Drop the ball in the bread crumb mixture and use the bread crumb spoon to heap it all over until fully coated. Use the back of the spoon to pat it in. You can also choose to pat in any excess bread crumbs with your hands after this without getting your hands clumpy with breading. That’s one ball down! The breading stage is what will take up the bulk of your time so don’t worry about how long this is taking. Do this for the rest of the balls and we’re onto the frying stage. Make sure your oil is hot before frying so the breading doesn’t come off and stick to the pan. It’ll strip all that breading right off. Pan fry in batches or deep fry if you want to. I just coated the bottom of the pan with oil and rolled them around to brown them evenly. The important thing to remember is to be gentle when frying, they’re still fragile and an accidental stabbing will ruin your perfect balls.

If you’re not a fan of frying, you can choose to bake these. I baked the tuna croquettes so I know it can be done. I estimate about 5-10 minutes or until browned. If you feel baking them doesn’t brown them as much, you can also choose to toast the panko bread crumbs in a pan over medium-high heat until they are browned before breading them. No oil is needed, just heat them up in the pan and move them around until evenly browned. Mix it with the Parmesan and use that for the breading. Then bake it!

Loaded mashed potato balls so crispy on the outside but soft, fluffy and creamy on the inside. Impress your guests at potlucks, parties and holiday dinners!

One more thing. You can also stuff these balls with a cube of cheese in the middle for a nice cheesy center. Substitute the shredded cheddar cheese in the mixture for a cube of cheddar cheese in the middle. Or if you want melty cheesy strings, use a cube of mozzarella!

That’s about it. Happy eats everyone!


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Several stacked loaded mashed potato balls in a bowl covered in white parchment paper.

Loaded Mashed Potato Balls

  • Author: The Cooking Jar
  • Total Time: 30 mins
  • Yield: 24 balls 1x


Loaded mashed potato balls are so crispy on the outside but soft, fluffy and creamy on the inside. Impress your guests at potlucks, parties and holiday dinners!


Units Scale


  • 3 cups chilled mashed potatoes
  • 1 cup cheddar cheese, shredded
  • 1/2 cup bacon bits
  • 1/4 cup chives, chopped
  • Pepper to taste


  • 1/2 cup flour
  • 2 medium eggs, beaten
  • 1 1/4 cup panko bread crumbs
  • 1/2 cup Parmesan cheese, shredded


  1. Combine the filling ingredients and mix well.
  2. Prepare the breading stations with one bowl of flour, one bowl of beaten eggs and one bowl of panko bread crumbs mixed with Parmesan cheese.
  3. Dust your hands with flour and use an ice cream scoop to measure the balls.
  4. Pat them gently to form them into balls and roll them in the palm of your hands to get them perfectly round.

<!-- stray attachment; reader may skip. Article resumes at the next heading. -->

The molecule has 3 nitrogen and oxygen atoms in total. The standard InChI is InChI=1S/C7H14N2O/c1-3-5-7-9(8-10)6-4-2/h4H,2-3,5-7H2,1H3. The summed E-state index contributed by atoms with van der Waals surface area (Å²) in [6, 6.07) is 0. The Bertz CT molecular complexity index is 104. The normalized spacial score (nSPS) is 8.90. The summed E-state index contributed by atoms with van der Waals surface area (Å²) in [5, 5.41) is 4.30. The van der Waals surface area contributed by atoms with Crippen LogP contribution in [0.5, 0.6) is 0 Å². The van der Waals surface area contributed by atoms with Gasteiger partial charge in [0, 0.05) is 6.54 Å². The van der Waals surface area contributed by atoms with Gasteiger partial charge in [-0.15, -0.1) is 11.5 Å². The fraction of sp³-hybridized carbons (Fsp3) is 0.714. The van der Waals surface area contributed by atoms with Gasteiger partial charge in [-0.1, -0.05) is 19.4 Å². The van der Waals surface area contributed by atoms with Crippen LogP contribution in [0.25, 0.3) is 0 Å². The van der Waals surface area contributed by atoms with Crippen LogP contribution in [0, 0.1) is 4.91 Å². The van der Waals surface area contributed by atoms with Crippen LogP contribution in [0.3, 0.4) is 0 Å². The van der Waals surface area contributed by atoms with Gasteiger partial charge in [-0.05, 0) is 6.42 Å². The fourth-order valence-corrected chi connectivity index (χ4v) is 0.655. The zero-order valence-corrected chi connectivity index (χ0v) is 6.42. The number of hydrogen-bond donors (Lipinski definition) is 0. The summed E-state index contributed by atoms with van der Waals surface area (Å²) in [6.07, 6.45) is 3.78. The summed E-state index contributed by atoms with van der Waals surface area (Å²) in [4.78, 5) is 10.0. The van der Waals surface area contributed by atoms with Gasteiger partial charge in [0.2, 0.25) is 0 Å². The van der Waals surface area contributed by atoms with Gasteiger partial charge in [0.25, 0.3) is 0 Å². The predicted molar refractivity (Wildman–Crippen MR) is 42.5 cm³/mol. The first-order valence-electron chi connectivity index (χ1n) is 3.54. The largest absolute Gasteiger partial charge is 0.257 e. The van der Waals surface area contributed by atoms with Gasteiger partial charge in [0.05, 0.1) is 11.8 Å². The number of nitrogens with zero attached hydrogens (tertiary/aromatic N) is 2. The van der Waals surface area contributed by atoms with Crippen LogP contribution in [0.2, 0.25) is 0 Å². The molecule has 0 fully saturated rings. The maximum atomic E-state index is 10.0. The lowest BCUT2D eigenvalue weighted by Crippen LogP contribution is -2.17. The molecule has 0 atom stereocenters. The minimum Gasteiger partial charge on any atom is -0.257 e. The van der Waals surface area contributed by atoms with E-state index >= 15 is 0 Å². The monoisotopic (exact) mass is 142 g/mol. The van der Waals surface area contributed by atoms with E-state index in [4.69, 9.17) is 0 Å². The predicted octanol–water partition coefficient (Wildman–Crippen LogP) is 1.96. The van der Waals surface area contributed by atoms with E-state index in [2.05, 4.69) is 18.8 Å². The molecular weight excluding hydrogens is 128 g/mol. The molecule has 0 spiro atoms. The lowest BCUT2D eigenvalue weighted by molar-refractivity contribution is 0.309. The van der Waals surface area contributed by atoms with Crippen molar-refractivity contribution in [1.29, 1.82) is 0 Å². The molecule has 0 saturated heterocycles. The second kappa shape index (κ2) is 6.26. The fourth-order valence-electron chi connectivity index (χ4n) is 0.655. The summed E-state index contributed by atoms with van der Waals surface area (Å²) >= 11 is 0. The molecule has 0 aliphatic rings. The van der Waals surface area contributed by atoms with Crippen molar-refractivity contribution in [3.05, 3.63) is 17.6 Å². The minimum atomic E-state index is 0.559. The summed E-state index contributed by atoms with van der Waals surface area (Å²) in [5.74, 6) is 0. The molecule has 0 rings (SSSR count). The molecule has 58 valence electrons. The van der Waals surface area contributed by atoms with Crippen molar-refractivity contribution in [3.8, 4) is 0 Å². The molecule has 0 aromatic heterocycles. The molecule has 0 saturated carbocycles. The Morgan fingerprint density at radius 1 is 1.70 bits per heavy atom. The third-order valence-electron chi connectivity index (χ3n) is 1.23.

5. Immediately dust them with flour and set aside. Repeat until you have 24 flour-dusted balls.
  6. Drop a ball into the egg mixture and use a spoon to flip it over until fully coated.
  7. Lift the ball with the spoon and tilt the spoon at the edge of bowl to drain off any excess egg.
  8. Drop it in the panko mixture and use another spoon to dredge it fully. Pat in any excess bread crumbs. Set aside and repeat with remaining balls.
  9. Fry in batches in hot oil over medium-high heat until golden brown on all sides, about 3 minutes. Drain on paper towels.
  10. If baking, bake at 400 degrees F for 5-10 minutes or until browned.
  11. Dish and serve hot.
  12. Enjoy!
  • Prep Time: 20 mins
  • Cook Time: 10 mins

♡ Affiliate disclosure: As an Amazon Associate, I earn commissions from qualifying purchases from You can learn more about it here.


  • Reply
    December 1, 2021 at 7:34 PM

    Omg these are delicious! Just made them in the air fryer! Spritzed with olive oil and baked at 400 for 10 minutes turning half way. So good!! Thanks for sharing the recipe.

    • Reply
      The Cooking Jar
      December 3, 2021 at 9:41 AM

      Thanks for letting us know these work just as well in the air fryer. This is great news!

  • Reply
    Jeffrey Harmon
    January 8, 2021 at 9:15 PM

    Hello. My family and I used to make plain old potato cakes out of leftover mashed potatoes from our holiday dinners. After trying this recipe, we may never make a plain old potato cake again. These were very delicious. Thank you for sharing.

    • Reply
      The Cooking Jar
      January 14, 2021 at 10:38 AM

      You’re welcome, Jeffrey! I’m happy to have helped you find a new holiday family staple. Enjoy and have fun making them again next year.

  • Reply
    November 19, 2020 at 4:49 PM

    I found that the best way to bread anything is to keep a “wet” hand and a “dry” hand. It is only when you mixed the two up when you get into trouble. Also making sure you chill it in the freezer for 15-20 minutes before breading makes the process much easier.